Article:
Epic’s Unreal Engine has traditionally favored NVIDIA hardware, often leading to less than satisfactory performance on Radeon graphics cards. Although the game engine has no Gameworks technologies enabled by default, the utilization is generally better on the former which is likely the result of better scheduling-level optimizations for GeForce hardware. With the launch of the RDNA-based Navi graphics cards, AMD’s hardware is quite similar to NVIDIA in terms of dispatch/workgroup length which has generally improved frame rates across the board, but there’s still a notable deficit between the two in most titles using Unreal Engine 4.
With the newly announced Unreal Engine 5 and the “Valley of the Ancients” demo, however, it appears that AMD cards have not only caught up but are also faster than their latest GeForce rivals. Testing conducted by Digital Foundry shows that the Radeon RX 6800 XT is up to 12% faster than the GeForce RTX 3080 at the 1080p Epic setting with
FSR TSR (Temporal Super Resolution) upscaling to 4K. It’s possible that this is due to TSR being the result of an Epic-AMD partnership but it’s hard to tell for sure just yet.
Interestingly, Unreal Engine 5 depreciates traditional hardware-level ray-tracing to a legacy feature, using its in-house Lumen lighting technology for global illumination and diffuse lighting. Although Lumen does have support for hardware-acceleration of ray-traced lighting, it uses a software-based solution by default which is what we assume is being used in this demo.
Lumen has two methods of ray tracing in Unreal Engine 5: Software Ray Tracing which operates on the widest range of hardware and platforms and Hardware Ray Tracing which requires supported video cards and systems to operate.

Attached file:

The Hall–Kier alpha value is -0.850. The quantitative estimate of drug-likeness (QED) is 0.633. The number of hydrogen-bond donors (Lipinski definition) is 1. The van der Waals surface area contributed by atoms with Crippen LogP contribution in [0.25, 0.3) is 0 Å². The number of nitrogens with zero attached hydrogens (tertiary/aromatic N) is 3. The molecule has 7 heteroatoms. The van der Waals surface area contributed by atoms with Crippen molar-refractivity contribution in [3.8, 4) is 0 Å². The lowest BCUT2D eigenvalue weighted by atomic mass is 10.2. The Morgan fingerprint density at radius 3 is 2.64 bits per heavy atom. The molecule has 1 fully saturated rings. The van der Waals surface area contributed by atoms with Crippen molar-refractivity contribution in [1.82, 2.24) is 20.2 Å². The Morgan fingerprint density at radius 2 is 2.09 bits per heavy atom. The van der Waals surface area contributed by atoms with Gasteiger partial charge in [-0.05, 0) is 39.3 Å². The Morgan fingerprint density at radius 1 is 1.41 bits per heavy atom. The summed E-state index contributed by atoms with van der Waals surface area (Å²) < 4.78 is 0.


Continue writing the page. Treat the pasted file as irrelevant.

Lumen uses Software Ray Tracing against Signed Distance Fields (ray-marching) by default. This tracing representation is supported on any hardware supporting Shader Model 5 (SM5), and only requires Generate Mesh Distance Fields to be enabled in the project settings.
The renderer merges Mesh Distance Fields into a Global Distance Field to accelerate tracing. By default, Lumen traces against each mesh’s Distance Fields for the first two meters for accuracy, and the merged Global Distance Field for the rest of each ray. Projects with extreme overlapping instances can control the method Lumen uses with Software Ray Tracing Mode in the project settings.
With that said, the documentation does admit that software-based ray-tracing comes with its own set of drawbacks, the most notable being that it only works with static meshes such as walls, buildings, stationary vehicles, and other objects that don’t exhibit motion. It can’t be used with skinned meshes either, including NPCs, wildlife, and other creatures that have a skeletal or skinned mesh. Furthermore, transparent materials are ignored by Distance Fields and treat Masked materials as opaque. This can cause significant over-shadowing on foliage, which has large areas of leaves masked out.